Monday, August 10, 2009

jazz death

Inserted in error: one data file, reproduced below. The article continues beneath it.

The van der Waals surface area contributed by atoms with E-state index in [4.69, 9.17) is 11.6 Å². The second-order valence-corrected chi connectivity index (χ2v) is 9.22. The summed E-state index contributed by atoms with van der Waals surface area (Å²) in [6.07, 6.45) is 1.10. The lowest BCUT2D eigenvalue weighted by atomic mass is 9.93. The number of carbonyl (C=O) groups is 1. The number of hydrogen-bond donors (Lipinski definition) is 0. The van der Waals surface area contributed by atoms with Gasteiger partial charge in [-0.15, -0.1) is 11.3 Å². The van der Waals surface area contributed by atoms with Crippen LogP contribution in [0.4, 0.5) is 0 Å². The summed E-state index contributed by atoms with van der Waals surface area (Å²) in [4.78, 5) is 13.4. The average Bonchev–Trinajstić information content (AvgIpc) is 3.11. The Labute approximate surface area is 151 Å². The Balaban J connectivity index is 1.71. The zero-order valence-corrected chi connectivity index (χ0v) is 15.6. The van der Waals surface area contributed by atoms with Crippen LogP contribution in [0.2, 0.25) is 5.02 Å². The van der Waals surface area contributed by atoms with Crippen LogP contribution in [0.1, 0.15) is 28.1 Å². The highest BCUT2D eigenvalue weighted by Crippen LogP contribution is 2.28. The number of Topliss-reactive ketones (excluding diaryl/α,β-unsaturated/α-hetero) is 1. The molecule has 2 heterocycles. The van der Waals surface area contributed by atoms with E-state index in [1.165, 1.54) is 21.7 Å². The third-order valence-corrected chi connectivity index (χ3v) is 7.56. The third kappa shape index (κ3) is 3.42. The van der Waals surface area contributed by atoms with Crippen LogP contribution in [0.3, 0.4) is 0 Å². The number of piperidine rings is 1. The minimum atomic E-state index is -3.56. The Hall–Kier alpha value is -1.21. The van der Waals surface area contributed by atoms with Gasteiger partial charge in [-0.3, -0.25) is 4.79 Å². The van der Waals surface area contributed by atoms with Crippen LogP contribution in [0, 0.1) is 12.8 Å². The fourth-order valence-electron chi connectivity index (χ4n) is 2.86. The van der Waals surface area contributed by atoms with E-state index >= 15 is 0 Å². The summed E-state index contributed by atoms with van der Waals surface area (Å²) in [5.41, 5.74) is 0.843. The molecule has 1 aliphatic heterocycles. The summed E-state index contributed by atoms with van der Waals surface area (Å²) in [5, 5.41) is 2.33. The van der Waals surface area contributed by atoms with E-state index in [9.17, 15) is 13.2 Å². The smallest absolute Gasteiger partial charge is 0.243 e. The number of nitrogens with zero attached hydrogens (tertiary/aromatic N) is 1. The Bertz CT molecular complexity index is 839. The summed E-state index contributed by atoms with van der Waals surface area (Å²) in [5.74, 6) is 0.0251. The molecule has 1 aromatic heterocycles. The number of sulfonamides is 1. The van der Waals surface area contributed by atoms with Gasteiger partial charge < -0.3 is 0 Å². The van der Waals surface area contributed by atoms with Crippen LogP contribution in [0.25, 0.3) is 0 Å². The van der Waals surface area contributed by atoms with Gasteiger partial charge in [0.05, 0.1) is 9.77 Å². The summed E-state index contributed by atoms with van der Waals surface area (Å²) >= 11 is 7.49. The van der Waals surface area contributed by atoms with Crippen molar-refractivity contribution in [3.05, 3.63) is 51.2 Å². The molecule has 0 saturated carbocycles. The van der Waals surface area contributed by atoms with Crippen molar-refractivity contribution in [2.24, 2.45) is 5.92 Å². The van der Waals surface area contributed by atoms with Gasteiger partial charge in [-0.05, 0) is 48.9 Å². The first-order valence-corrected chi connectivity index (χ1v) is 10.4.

been thinking lately about how, in spite of my continuing enthusiasm for the shit i was listening to as a snotnose between, say, '68-'74 and the proto-punk noise (detroit and other) that i got reacquainted with ca. '96, i'm still the jazz snob i became when rockaroll got lame in the pre-punk mid-'70s. these days all i seem to write about for the fw weekly is new obscuro jazz releases (thanks, ant'ny, for the forum), and i've spent a lot of time last year revisiting late '60s freeblow, '70s noo yawk loft scene denizens, das kinder von ornette, etc., and re-reading gary giddins and francis davis' post-'80s scrawl on the music. so today it definitely piqued my interest when hembree forwarded this article from the wsj. the writer's premise is that the jazz audience is getting progressively smaller and older, and the music has morphed into a "sophisticated art music" rather than the popular medium it was from armstrong to kind of blue: from the marketplace to the academy and the museum. a down thought.


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